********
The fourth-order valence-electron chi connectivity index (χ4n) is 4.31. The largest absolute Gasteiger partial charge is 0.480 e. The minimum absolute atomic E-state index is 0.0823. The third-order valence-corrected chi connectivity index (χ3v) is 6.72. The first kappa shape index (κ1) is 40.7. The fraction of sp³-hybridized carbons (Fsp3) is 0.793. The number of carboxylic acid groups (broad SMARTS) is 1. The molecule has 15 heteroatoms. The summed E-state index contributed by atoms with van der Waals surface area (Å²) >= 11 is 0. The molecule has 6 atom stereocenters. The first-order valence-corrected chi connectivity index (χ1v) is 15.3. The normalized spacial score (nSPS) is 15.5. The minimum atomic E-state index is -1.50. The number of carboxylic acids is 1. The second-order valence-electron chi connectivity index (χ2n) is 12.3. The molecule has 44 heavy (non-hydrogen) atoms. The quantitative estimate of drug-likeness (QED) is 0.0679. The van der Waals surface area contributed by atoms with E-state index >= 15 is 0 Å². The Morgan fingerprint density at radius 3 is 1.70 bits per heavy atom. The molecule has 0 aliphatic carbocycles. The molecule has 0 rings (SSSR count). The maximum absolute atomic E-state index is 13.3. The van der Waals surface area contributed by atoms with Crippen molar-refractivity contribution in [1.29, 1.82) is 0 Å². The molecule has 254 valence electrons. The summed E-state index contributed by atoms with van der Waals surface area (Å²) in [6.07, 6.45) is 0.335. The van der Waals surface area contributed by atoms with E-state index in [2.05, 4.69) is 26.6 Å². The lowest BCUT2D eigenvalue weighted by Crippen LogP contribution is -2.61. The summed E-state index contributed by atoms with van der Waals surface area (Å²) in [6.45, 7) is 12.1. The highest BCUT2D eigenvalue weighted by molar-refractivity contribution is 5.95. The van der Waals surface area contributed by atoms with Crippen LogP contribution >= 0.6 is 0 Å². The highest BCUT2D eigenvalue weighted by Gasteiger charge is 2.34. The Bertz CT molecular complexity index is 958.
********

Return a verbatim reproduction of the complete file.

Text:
The fourth-order valence-electron chi connectivity index (χ4n) is 4.31. The largest absolute Gasteiger partial charge is 0.480 e. The minimum absolute atomic E-state index is 0.0823. The third-order valence-corrected chi connectivity index (χ3v) is 6.72. The first kappa shape index (κ1) is 40.7. The fraction of sp³-hybridized carbons (Fsp3) is 0.793. The number of carboxylic acid groups (broad SMARTS) is 1. The molecule has 15 heteroatoms. The summed E-state index contributed by atoms with van der Waals surface area (Å²) >= 11 is 0. The molecule has 6 atom stereocenters. The first-order valence-corrected chi connectivity index (χ1v) is 15.3. The normalized spacial score (nSPS) is 15.5. The minimum atomic E-state index is -1.50. The number of carboxylic acids is 1. The second-order valence-electron chi connectivity index (χ2n) is 12.3. The molecule has 44 heavy (non-hydrogen) atoms. The quantitative estimate of drug-likeness (QED) is 0.0679. The van der Waals surface area contributed by atoms with E-state index >= 15 is 0 Å². The Morgan fingerprint density at radius 3 is 1.70 bits per heavy atom. The molecule has 0 aliphatic carbocycles. The molecule has 0 rings (SSSR count). The maximum absolute atomic E-state index is 13.3. The van der Waals surface area contributed by atoms with Crippen molar-refractivity contribution in [1.29, 1.82) is 0 Å². The molecule has 254 valence electrons. The summed E-state index contributed by atoms with van der Waals surface area (Å²) in [6.07, 6.45) is 0.335. The van der Waals surface area contributed by atoms with E-state index in [2.05, 4.69) is 26.6 Å². The lowest BCUT2D eigenvalue weighted by Crippen LogP contribution is -2.61. The summed E-state index contributed by atoms with van der Waals surface area (Å²) in [6.45, 7) is 12.1. The highest BCUT2D eigenvalue weighted by molar-refractivity contribution is 5.95. The van der Waals surface area contributed by atoms with Crippen LogP contribution >= 0.6 is 0 Å². The highest BCUT2D eigenvalue weighted by Gasteiger charge is 2.34. The Bertz CT molecular complexity index is 958.